My role is first and foremost to help my patients. What that entails fully depends on the person but most often the underlying reason to seek care is not so much an injury but a functional barrier. Something has either become difficult or unmanageable. My job is to get patients back to the activities and lifestyle they enjoy at the level they desire.
What does a chiropractor treat?
Any condition that affects the joints, muscles, or nerves of the body. From headaches to toe sprains (and of course back pain) we do it all.
What are the top three most common issues you help clients address?
Conditions due to overuse, underuse, or the unlucky people that have had some kind of mishap that resulted in injury. Or better known as sprains/strains, postural related pain/discomfort, and sports injuries.
What types of treatment methods/approaches do you use?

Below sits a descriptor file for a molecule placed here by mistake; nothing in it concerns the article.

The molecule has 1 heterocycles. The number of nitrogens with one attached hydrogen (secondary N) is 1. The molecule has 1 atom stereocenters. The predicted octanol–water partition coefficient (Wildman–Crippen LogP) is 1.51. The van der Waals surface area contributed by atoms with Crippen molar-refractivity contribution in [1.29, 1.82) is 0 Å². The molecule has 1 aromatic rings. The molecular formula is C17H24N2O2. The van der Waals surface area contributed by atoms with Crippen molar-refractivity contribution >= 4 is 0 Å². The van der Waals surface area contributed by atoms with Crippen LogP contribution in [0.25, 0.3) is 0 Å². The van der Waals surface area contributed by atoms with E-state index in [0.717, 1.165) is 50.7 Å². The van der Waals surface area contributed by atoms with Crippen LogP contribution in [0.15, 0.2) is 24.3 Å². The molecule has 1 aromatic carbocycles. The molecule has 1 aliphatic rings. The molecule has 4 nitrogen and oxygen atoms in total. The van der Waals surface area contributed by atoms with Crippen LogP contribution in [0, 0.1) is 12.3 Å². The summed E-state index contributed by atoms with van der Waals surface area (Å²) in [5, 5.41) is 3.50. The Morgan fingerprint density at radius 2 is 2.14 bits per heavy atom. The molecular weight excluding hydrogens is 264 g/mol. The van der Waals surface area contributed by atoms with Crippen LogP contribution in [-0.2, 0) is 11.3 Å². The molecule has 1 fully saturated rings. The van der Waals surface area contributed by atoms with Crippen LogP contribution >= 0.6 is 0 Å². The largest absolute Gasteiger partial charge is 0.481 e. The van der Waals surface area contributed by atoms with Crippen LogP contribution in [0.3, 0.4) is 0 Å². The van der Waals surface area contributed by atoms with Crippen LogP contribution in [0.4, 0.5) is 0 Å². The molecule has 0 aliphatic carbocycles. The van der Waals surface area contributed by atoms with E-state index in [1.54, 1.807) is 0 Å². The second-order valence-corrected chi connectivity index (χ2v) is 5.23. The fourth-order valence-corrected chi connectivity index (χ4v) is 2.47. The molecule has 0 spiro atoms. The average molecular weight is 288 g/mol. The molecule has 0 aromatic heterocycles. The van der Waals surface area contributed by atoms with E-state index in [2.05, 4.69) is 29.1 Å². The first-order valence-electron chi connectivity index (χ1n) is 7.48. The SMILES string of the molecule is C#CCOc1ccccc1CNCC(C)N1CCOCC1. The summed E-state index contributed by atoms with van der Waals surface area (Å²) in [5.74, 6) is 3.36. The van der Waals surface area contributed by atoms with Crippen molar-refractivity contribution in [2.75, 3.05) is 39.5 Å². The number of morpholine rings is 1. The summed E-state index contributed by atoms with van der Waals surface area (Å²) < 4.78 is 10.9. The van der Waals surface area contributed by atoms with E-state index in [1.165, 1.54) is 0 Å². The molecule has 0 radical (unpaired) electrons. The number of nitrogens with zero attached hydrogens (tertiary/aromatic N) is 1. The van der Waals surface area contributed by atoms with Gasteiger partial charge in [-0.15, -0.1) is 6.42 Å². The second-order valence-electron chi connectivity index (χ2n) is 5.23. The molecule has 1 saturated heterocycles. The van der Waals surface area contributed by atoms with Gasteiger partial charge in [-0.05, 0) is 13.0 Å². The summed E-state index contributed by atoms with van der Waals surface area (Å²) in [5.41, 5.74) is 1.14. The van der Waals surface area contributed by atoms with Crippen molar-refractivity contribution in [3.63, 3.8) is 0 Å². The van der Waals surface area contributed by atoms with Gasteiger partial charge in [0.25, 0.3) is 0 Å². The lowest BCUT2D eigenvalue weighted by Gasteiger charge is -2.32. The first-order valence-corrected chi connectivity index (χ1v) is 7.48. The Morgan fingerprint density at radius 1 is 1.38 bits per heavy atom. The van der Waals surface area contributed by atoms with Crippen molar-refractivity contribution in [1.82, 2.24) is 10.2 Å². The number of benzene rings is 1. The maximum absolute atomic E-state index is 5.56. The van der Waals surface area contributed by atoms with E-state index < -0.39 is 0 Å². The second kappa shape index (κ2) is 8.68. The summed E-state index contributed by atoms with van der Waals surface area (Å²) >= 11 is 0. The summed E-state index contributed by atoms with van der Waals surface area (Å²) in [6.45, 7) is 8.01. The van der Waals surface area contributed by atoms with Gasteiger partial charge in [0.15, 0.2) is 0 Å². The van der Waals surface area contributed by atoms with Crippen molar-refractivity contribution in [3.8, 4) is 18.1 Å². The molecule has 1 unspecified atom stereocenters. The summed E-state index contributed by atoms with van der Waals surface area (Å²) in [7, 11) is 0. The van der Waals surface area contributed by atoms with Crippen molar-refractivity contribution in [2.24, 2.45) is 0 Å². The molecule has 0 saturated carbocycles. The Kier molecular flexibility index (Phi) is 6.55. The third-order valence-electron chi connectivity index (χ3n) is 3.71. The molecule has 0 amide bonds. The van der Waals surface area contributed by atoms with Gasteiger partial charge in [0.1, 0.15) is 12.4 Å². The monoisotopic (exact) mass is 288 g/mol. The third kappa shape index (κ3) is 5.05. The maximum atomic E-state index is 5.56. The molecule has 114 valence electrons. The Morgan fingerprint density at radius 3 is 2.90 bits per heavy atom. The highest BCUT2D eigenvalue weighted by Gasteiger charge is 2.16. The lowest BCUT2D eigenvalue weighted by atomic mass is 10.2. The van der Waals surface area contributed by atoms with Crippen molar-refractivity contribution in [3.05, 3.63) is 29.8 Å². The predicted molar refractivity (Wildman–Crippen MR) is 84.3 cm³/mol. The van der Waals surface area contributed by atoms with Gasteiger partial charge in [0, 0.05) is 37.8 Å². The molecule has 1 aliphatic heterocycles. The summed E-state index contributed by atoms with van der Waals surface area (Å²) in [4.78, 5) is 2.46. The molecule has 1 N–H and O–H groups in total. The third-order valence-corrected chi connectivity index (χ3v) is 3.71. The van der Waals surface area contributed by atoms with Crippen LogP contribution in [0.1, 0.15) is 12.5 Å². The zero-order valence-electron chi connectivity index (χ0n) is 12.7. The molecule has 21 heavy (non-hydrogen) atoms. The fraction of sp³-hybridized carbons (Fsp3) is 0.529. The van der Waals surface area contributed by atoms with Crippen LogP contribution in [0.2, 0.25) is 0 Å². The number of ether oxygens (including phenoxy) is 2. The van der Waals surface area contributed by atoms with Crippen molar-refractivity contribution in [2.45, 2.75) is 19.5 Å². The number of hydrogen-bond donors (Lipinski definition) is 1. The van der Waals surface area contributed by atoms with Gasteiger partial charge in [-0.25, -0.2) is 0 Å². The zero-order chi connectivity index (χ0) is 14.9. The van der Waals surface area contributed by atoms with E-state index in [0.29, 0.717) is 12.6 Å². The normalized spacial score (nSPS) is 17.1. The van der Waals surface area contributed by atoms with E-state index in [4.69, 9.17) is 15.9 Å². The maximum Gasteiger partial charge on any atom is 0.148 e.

I’m going to break that down into 3 main categories:
What is your treatment philosophy?
Personalize every aspect of care. What each patient needs, expects, and experiences is completely different. Their treatment plans should reflect that.
What might a typical appointment look like with you? What is involved in an initial assessment?
Follow up appointments vary quite a lot from person to person. They usually include some combination of catching up on how things have gone since the last visit, troubleshooting any setbacks, hands-on care, and self-care (exercises, mobilization, positioning/posture).